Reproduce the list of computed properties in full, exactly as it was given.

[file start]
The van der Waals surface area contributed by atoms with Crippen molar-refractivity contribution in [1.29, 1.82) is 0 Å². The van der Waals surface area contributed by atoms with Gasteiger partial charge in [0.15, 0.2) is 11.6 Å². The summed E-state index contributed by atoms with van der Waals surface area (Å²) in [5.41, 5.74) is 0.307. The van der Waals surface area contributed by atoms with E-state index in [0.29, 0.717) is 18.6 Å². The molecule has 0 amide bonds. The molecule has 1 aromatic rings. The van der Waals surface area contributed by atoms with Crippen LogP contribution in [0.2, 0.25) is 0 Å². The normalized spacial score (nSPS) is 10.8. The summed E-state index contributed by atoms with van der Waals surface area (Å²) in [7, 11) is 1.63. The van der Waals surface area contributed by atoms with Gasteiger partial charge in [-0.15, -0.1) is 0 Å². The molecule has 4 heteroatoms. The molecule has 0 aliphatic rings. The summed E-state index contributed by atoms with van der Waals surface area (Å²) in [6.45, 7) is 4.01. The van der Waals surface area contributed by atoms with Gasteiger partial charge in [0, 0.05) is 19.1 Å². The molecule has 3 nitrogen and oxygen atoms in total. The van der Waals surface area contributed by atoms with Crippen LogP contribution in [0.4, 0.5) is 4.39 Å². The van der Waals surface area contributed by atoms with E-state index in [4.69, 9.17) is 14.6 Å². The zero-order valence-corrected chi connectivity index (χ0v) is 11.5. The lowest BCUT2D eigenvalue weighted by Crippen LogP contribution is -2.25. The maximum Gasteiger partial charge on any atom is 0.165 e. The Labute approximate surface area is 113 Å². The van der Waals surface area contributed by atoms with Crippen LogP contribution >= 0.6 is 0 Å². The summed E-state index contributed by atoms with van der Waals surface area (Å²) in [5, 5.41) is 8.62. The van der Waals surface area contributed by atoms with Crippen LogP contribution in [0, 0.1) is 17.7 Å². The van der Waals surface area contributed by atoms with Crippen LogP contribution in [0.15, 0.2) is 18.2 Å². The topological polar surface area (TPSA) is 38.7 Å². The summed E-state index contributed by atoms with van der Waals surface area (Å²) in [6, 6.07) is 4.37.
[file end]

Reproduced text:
The van der Waals surface area contributed by atoms with Crippen molar-refractivity contribution in [1.29, 1.82) is 0 Å². The van der Waals surface area contributed by atoms with Gasteiger partial charge in [0.15, 0.2) is 11.6 Å². The summed E-state index contributed by atoms with van der Waals surface area (Å²) in [5.41, 5.74) is 0.307. The van der Waals surface area contributed by atoms with E-state index in [0.29, 0.717) is 18.6 Å². The molecule has 0 amide bonds. The molecule has 1 aromatic rings. The van der Waals surface area contributed by atoms with Crippen LogP contribution in [0.2, 0.25) is 0 Å². The normalized spacial score (nSPS) is 10.8. The summed E-state index contributed by atoms with van der Waals surface area (Å²) in [7, 11) is 1.63. The van der Waals surface area contributed by atoms with Gasteiger partial charge in [-0.15, -0.1) is 0 Å². The molecule has 4 heteroatoms. The molecule has 0 aliphatic rings. The summed E-state index contributed by atoms with van der Waals surface area (Å²) in [6.45, 7) is 4.01. The van der Waals surface area contributed by atoms with Gasteiger partial charge in [0, 0.05) is 19.1 Å². The molecule has 3 nitrogen and oxygen atoms in total. The van der Waals surface area contributed by atoms with Crippen LogP contribution in [0.4, 0.5) is 4.39 Å². The van der Waals surface area contributed by atoms with E-state index in [4.69, 9.17) is 14.6 Å². The zero-order valence-corrected chi connectivity index (χ0v) is 11.5. The lowest BCUT2D eigenvalue weighted by Crippen LogP contribution is -2.25. The maximum Gasteiger partial charge on any atom is 0.165 e. The Labute approximate surface area is 113 Å². The van der Waals surface area contributed by atoms with Crippen LogP contribution >= 0.6 is 0 Å². The summed E-state index contributed by atoms with van der Waals surface area (Å²) in [5, 5.41) is 8.62. The van der Waals surface area contributed by atoms with Crippen LogP contribution in [0, 0.1) is 17.7 Å². The van der Waals surface area contributed by atoms with Crippen LogP contribution in [0.15, 0.2) is 18.2 Å². The topological polar surface area (TPSA) is 38.7 Å². The summed E-state index contributed by atoms with van der Waals surface area (Å²) in [6, 6.07) is 4.37.